Chaos terrain is a weird concept, so I’ve decided to let a master of chaos terrain formation explain.

Ag09 Europa Intro

First, you’ll need an ocean of liquid water with a layer of water ice on top. For best results, I recommend using pure or nearly pure ice and really salty ocean water, so that they’ll have dramatically different melting/freezing points.

Ag09 Chaos Terrain Diagram 1

Next, set up some volcanoes or hydrothermal vents on your ocean floor. A little volcanic activity will cause the sporadic melting and refreezing of your ice, allowing ice water and saltwater to mix. If you do this right, you’ll end up with a salty “lake” trapped between layers of ice.

Ag09 Chaos Terrain Diagram 2

As we all know, liquid water is denser than water ice, so your lake will cause the ice above to sag and eventually cave in.

Ag09 Chaos Terrain Diagram 3

Cracks and fissures will form. Chuncks of ice will break apart, and that salty liquid water will get the chance to seep into the gaps, causing more melting and refreezing mayhem.

Finally, when your lake refreezes, it will expand (remember: ice is less dense than water) pushing all that cracked and broken material upward.

Ag09 Chaos Terrain Diagram 4

The resulting terrain will look truly bizarre—chaotic, you might say!—with huge ice blocks jutting up above an otherwise perfectly smooth landscape.

Ag09 Europa Final Thoughts

So, fellow planets and moons, what else can we do to confuse the humans? Share your ideas in the comments below!


Active Formation of “Chaos Terrain” over Shallow Subsurface Water on Europa from Nature (beware of paywall).

Europa’s Chaos Terrains from NASA Visualization Explorer.

On Jupiter, Cold Air Rises?

August 19, 2015

In last week’s edition of Sciency Words, we covered the belts and zones of Jupiter’s atmosphere. As a brief summary:

  • Zones are the light colored stripes.
  • Belts are the darker, ruddy orange stripes.

While researching that post, something struck me as odd. The cooler clouds of zones rise above the warmer clouds of belts. That made no sense to me. Cold air rises? Warm air sinks? Isn’t that the opposite of what’s supposed to happen?

But there’s more to these clouds than temperature alone. We also have to consider air pressure.

Just as increasing the pressure of a gas can make it hotter, decreasing the pressure can make it cooler. So rather than picturing cool air masses somehow rising, picture rising air masses cooling off due to decreasing atmospheric pressure. Such a situation can be thermodynamically stable, especially when dealing with the extreme altitudes associated with planetary atmospheres.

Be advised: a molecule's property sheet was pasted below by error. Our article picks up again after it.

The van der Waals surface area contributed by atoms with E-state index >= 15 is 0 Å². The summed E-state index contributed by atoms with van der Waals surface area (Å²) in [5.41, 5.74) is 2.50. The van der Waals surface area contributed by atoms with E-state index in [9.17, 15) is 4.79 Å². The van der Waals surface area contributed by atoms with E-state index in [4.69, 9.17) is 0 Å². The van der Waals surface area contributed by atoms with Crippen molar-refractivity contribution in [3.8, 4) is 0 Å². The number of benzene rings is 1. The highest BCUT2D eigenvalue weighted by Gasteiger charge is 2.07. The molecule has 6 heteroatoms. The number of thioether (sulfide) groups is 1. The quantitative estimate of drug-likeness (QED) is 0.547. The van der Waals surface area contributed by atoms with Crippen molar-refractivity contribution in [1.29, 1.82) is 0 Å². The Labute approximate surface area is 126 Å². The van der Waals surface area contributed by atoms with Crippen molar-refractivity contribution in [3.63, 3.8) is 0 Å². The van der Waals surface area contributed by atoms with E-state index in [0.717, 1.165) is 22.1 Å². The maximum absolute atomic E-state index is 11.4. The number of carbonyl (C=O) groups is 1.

Still sound crazy? Well, this phenomenon isn’t unique to Jupiter. Similar changes in air pressure occur here on Earth, which is why mountaintops get so cold while the fields and valleys below stay warm.

In many ways, Jupiter is a mysterious planet. We don’t fully understand what causes its enormous cyclonic and anticyclonic storms, nor do we fully understand what’s going on in the deeper layers of the planet’s interior. We’re not even sure why the Great Red Spot looks red.

But Jupiter isn’t that mysterious. Some things which might seem odd at first glance are actually pretty easy to explain.

Meet a Moon: Ganymede

August 17, 2015

So far this month, we’ve met two of Jupiter’s famous Galilean moons: Io and Europa. Now it’s time we met the moon named Ganymede.

Ag07 GanymedeEh… no, Ganymede is in fact a moon, not a planet, although it does have some planet-like qualities.

  • Ganymede is oddly large for a moon. It’s much larger than Earth’s moon. In fact, it’s larger (in terms of radius) than the planet Mercury, and it’s almost as large as Mars.
  • Ganymede has it’s own magnetic field, providing some protection from solar and cosmic radiation. No other moon can claim that.
  • Ganymede has a thin oxygen atmosphere. It’s nowhere near an Earth-like atmosphere, so leave your space helmet on. But still… oxygen!

All this, combined with plentiful liquid water beneath Ganymede’s surface, would make you think Ganymede is ripe for human colonization.

And indeed, Ganymede has been portrayed multiple times in science fiction as a major human outpost in the outer Solar System. But before you pack your bags and slap a “Ganymede or bust” sign on your spaceship, a note of caution.

Ganymede orbits within Jupiter’s radiation belts. While Ganymede’s magnetic field would provide some protection, it’s not enough to protect you from the radiation concentrated in those radiation belts.

Of course in a distant Sci-Fi future where humanity has overcome the radiation dangers associated with Lunar or Martian colonization, the colonization of Ganymede will seem much more plausible. In the meantime, NASA has its sights set on a different target for human space exploration.

Next week, we’ll be meeting (and possibly colonizing) a moon named Callisto.